• Manage contractors needed to supplement the workforce. Contractor personnel need to be properly briefed on process hazards and must be competent to perform the tasks assigned. Contractor selection and qualification should not be glossed over under pressure to maintain staffing.

Companies must avoid taking actions that would increase risk, such as:

  • Relaxing compliance with standards.

    • Government agencies still expect compliance with regulations. This includes the OSHA PSM standard that is essential to protecting workers and the EPA RMP rule that is essential to protecting the public and the environment from catastrophic process accidents.

    • The OSHA PSM and EPA RMP regulations are dated. AIChE’s CCPS has addressed many process safety topics that are not covered by the regulations in its Risk Based Process Safety (RBPS) program. RBPS elements such as Measurements and Metrics and Conduct of Operations are even more important now than before.

    • Compliance with industry standards such as IEC 61511 is critical to maintaining safe processes and must be continued.
  • Reducing stakeholder outreach.

    • During times of uncertainty, such as those posed by the pandemic, people need to be kept aware of developments that may affect them. This is particularly true for employees and contractors.

    • Community organizations and neighboring companies may benefit from awareness of how the impacts of the pandemic on your plant may affect them.

    • Local emergency responders should be informed of any changes in your plant that could impact on their ability to respond to incidents, e.g. switching from road to rail shipments of hazardous materials.

    • Local, state and/or federal authorities may need to be made aware of changes in your process safety practices.
  • Cutting back on training.

    • Refresher training for operators and mechanics is essential for a safe process.

    • Technical personnel need to maintain their skill sets and certifications.

    • Some professionals have found that working from home is more efficient and may be able to use some of their time for online training.

Some ways to adapt your process safety program to the pandemic environment include:

  • Attending virtual training to avoid gathering in groups of people. This is becoming a new way of life for many people ranging from students to professionals.

  • Facilitating PHA studies remotely. The occasional study has been facilitated this way over the years but the pandemic has resulted in a switch to this mode of facilitation. The capabilities of modern software video applications help to ensure the effectiveness of such studies wherein a meeting can be conducted with multiple participants who can see each other and collaborate on a project. Team members do not need to travel which reduces the cost of studies and makes more time available to conduct them. Subject matter experts located remotely can also easily be called upon to participate when needed.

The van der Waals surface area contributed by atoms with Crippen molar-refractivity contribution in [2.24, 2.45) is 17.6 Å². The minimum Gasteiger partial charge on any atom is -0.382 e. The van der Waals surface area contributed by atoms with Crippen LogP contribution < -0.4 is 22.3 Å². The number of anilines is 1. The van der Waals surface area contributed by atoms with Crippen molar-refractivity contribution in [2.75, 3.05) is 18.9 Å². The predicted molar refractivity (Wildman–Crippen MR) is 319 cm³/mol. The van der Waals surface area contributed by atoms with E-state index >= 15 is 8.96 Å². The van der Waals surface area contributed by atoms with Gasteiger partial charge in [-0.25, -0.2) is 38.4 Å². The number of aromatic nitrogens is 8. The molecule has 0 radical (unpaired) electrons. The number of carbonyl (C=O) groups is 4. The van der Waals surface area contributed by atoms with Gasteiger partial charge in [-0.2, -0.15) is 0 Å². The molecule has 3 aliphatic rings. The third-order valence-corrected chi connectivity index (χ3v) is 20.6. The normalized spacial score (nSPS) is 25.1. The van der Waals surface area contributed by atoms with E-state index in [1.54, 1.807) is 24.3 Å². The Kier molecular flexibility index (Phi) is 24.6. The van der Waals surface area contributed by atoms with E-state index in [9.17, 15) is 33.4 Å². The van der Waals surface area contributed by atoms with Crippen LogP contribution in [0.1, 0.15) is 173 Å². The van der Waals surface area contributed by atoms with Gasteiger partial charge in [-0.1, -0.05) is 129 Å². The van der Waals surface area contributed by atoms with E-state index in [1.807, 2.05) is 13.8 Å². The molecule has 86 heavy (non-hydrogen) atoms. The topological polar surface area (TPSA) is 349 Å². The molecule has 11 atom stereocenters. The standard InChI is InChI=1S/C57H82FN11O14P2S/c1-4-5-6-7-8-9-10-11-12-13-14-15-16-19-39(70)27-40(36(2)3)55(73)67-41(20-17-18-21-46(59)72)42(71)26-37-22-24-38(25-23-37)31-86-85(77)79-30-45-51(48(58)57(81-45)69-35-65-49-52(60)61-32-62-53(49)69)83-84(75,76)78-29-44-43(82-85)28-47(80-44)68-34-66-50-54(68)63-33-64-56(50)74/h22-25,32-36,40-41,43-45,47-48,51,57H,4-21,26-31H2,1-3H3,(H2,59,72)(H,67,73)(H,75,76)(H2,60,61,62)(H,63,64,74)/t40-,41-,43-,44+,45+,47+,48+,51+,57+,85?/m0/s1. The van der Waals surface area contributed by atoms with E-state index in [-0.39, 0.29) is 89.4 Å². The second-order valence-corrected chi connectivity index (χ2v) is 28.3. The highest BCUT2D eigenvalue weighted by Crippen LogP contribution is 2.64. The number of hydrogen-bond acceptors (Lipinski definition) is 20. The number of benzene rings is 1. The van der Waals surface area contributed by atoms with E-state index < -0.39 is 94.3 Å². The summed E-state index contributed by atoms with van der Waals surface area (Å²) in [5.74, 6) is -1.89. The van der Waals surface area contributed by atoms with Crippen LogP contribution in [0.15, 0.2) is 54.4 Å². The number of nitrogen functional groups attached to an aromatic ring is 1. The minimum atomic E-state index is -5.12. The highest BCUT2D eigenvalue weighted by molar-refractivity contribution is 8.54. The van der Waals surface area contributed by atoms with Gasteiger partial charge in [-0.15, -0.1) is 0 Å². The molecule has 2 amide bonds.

• Conducting reviews and audits remotely. Documentation and record reviews and personnel interviews can be performed remotely. A process walk though can be conducted by using appropriate devices to live stream video of the plant to people offsite.

Some key items to manage during the pandemic are:

  • Absence of key personnel.

    • Who are the backups?

    • Could backups be infected at the same time because they work physically together?

    • Can key employees be reached remotely should the need arise?
  • Supply chain disruptions.

    • Will you need to seek alternative sources of raw materials? What are the impacts on process safety? For example, will specifications change?

    • Will product back up in your plant? If so, will the risks change or increase?
  • Lack of availability of spare parts and materials for maintenance.

    • Do you have access to substitutes?

    • Do they qualify as replacements in kind?
  • The need to place your plant or processes in a dormant state because of disruptions in the supply chain or the need to shut down due to a COVID outbreak in the plant.

    • Have job hazard analyses addressed the risks involved?

    • Have you identified the risks of a dormant plant and how they will be managed?

We sincerely hope that this PT Note finds you, your family, friends, and colleagues safe and well.